Like most programming languages, with Python, we can control the direction of code by leveraging control structures i.e. the blocks of code that control the flow of a program.
Note: This is similar to what we discussed in loops.
Conditionals as such, enable us to make decisions based on certain conditions(hence the name) and execute different blocks of code depending on whether these conditions are met.
Python If Statements
So, let's dive in and take a look at
if statements, as the first concept you'll likely be exposed to.
Generally speaking, the
if statement and other conditionals, rely on the use of booleans and operators to determine whether a particular condition is met. If it is, the specified block of code will be executed, like so:
language = "Python" if language == "Python": print("That's exactly right!") # Output: That's exactly right!
First off, we created a variable and assigned it a string value. Then, with the
if statement we checked if the value of
language is equal to
"Python" by using the equality operator (
==). Since the condition is true, the code inside the
if block executed, and the message
"That's exactly right!" was printed out as a result.
Indentation in Python Conditionals
In contrast to other languages, Python uses indentation to define the scope of code blocks. Simply put, this means that the code inside a block is indented a bit further to the right compared to the code outside of it.
x = 10 y = 5 if x > y: print("x is greater than y") # Correct indentation # Output: x is greater than y if x > y: print("x is greater than y") # Incorrect indentation # Output: IndentationError: expected an indented block after 'if' statement
The code in the second example isn't indented correctly, which means that it won't be considered part of the
if block, resulting in an error as seen in the output.
Short Hand Expressions
Starting from Python 2.5, it's possible to write one-line conditional statements using shorthand expressions. While the interpreter can read these statements, it's usually not the best practice, especially for more elaborate ones.
Let's convert the example from the previous section using the shorthand syntax:
x = 10 y = 5 if x > y: print("x is greater than y") # Output: x is greater than y
We can also use this in combination with the
else keyword which we'll cover in the subsequent sections:
num1 = 7 num2 = 4 print("num1 + num2 is even") if (num1 + num2) % 2 == 0 else print("num1 + num2 is odd") # Output: num1 + num2 is odd
Here, we have two variables
num2 with their respective values. We use the shorthand syntax to see if the sum of the numbers is even or odd. In this case, the sum of the numbers is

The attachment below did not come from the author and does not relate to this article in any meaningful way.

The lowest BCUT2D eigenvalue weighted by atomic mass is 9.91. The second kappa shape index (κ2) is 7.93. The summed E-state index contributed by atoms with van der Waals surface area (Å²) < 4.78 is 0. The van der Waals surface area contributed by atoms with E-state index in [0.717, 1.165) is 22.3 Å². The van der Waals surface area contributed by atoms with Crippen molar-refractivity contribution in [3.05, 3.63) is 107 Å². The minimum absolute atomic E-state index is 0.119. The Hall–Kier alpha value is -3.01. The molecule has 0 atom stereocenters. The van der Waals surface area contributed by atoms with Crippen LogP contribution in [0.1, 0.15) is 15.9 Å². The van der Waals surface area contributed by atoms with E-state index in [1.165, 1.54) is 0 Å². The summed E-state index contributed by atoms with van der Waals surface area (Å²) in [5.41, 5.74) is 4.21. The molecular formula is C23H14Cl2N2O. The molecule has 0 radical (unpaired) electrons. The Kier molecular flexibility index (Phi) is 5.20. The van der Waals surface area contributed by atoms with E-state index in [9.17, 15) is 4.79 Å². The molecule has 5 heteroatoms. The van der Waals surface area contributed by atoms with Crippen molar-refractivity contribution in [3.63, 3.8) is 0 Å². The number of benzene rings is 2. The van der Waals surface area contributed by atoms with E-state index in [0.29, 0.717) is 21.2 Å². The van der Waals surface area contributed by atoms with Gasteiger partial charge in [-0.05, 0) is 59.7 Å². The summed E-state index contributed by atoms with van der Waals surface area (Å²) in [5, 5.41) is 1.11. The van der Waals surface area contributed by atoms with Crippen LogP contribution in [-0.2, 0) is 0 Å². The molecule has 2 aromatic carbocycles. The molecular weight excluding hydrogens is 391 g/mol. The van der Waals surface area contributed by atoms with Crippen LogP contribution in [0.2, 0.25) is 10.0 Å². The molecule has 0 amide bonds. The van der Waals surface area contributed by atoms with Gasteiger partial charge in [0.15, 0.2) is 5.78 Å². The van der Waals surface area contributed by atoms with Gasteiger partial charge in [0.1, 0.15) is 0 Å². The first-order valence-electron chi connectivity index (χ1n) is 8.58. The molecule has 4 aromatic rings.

11, which is odd, so we get the output
"num1 + num2 is odd".
The Else Statement
In addition to
if statements, the
else keyword in Python signals the use of a catch-all condition if all previous conditions aren't met.
color = "red" if color == "blue": print("We chose blue") else: print("We'll stick with red") # Output: We'll stick with red
elif statement allows us to chain multiple conditions giving us additional flexibility in our programs. Let's demonstrate:
temperature = 75 if temperature > 90: print("It's hot outside.") elif temperature > 60: print("It's warm outside.") else: print("It's cool outside.") # Output: It's warm outside.
In this code, we're checking the temperature and printing a message that reflects the current weather conditions. With the help of the
elif statement, we're able to chain multiple conditions together, allowing us to accurately describe the temperature.
Conditional statements can also be nested. To illustrate that, we'll combine all mentioned statements and create a simple user input game.
level = int(input("Enter your level: ")) if level >= 10: if level >= 20: print("You are a Grand Wizard.") else: print("You are a Senior Wizard.") else: if level >= 5: print("You are a Junior Wizard.") else: print("You are an Apprentice Wizard.")
Initially, we ask the user to input their level as an integer. Depending on the value of the level, different print statements are executed. The code checks if the user's level is greater than or equal to 10. If so, then it checks if the level is greater than or equal to 20. If both conditions are true, then the output is
"You are a Grand Wizard." If only the first condition is true, then the output is
"You are a Senior Wizard.".
However, if the user's level is less than 10, the code moves to the next set of conditions. It checks if the level is greater than or equal to 5. If that's the case, then the output is
"You are a Junior Wizard.". If not, then the output is
"You are an Apprentice Wizard.".
The precedence of the conditions is from the outermost
if statement, to the innermost
else statement. The code checks each set of conditions in the order they are written and only executes the first true condition it encounters.